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Colorado Small Estate Affidavit | Form JDF 999

A Colorado small estate affidavit is a legal document that can help someone collect property that formerly belonged to someone who died. The process allows successors or heirs to avoid a lengthy probate process. It is only available to estates below the maximum value established by state law.
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How to Notarize (4 steps)

1. Wait Ten Days

At least 10 days must pass before completing a Colorado small estate affidavit.

2. Ensure Eligibility

This will involve creating a list of all of the decedent’s personal property, assessing values, and ensuring that it falls below the state limit. Verify that there is not a pending appointment for a personal representative of the estate.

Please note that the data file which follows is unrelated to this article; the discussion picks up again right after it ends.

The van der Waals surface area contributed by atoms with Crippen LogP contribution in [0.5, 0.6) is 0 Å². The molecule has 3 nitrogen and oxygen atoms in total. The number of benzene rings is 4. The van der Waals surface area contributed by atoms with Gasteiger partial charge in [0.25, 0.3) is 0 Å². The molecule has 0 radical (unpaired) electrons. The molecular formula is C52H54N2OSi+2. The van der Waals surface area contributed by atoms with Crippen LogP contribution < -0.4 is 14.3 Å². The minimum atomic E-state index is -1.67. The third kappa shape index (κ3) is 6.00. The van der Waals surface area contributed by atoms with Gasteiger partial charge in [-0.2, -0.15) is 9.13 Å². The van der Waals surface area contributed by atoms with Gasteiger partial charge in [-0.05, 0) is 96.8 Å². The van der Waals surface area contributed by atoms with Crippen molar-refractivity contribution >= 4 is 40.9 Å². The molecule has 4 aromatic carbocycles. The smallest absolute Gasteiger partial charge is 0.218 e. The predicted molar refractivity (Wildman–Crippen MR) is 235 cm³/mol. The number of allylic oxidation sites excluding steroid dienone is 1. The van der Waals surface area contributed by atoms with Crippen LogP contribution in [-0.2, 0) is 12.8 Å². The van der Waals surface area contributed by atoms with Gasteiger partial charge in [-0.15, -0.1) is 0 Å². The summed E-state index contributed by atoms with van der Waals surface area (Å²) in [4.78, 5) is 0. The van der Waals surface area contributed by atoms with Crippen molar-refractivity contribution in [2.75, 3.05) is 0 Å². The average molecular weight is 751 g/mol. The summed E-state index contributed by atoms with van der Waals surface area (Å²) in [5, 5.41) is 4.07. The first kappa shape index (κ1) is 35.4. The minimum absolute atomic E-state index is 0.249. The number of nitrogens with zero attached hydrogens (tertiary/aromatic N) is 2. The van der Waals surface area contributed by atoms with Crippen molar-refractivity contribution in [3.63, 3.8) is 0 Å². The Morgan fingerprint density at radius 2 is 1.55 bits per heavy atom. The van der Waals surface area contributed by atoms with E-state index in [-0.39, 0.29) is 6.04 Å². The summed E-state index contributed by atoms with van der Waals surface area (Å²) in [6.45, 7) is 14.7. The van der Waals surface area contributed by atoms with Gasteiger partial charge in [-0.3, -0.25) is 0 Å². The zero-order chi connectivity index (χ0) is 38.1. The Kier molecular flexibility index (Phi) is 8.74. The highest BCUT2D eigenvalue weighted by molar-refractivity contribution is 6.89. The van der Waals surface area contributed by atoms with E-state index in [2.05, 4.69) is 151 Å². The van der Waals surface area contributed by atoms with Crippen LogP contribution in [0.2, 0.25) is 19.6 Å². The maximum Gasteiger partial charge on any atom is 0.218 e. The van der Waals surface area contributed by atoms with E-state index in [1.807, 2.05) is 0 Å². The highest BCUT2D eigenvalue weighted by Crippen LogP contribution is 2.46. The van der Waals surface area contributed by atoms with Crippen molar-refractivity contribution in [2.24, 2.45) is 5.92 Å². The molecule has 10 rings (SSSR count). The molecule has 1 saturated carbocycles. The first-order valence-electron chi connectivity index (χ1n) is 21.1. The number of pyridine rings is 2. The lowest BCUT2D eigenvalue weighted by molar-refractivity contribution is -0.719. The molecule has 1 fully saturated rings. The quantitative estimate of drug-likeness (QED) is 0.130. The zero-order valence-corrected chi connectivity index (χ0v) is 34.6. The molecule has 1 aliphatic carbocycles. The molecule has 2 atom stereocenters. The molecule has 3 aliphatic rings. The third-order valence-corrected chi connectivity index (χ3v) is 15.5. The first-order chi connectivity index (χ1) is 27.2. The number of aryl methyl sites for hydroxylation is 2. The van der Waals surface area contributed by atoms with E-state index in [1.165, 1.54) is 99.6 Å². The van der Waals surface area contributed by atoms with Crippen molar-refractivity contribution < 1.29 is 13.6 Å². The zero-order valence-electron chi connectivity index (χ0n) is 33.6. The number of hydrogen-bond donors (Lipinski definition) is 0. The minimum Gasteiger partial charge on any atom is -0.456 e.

Check with the superior court in the county where the decedent resided, unless the decedent was a resident of Denver County, in which case this must be done with the Denver Probate Court.

3. Fill out Form JDF 999k

Complete Form JDF 999 and get it notarized. For assistance with filling out the form, click here. This form does not need to be filed with a court, but rather may be shown to those holding personal property that formerly belonged to the decedent.
The form endows the holder with a legal right to collect the property. In the event that the estate includes motor vehicles, these must be handled separately, by filing Form DR 2712 with the Colorado Department of Revenue’s Division of Motor Vehicles.

4. Distribute Assets

Form JDF 999 does not give the affiant, or the person who filled out the form, a legal right to the property. Instead, it allows the holder to collect property that belongs to successors or heirs of the decedent. If the decedent had a will, follow the instructions outlined in the will. If the decedent did not have a will, the Colorado rules of intestate succession determine how the decedent’s property will be distributed.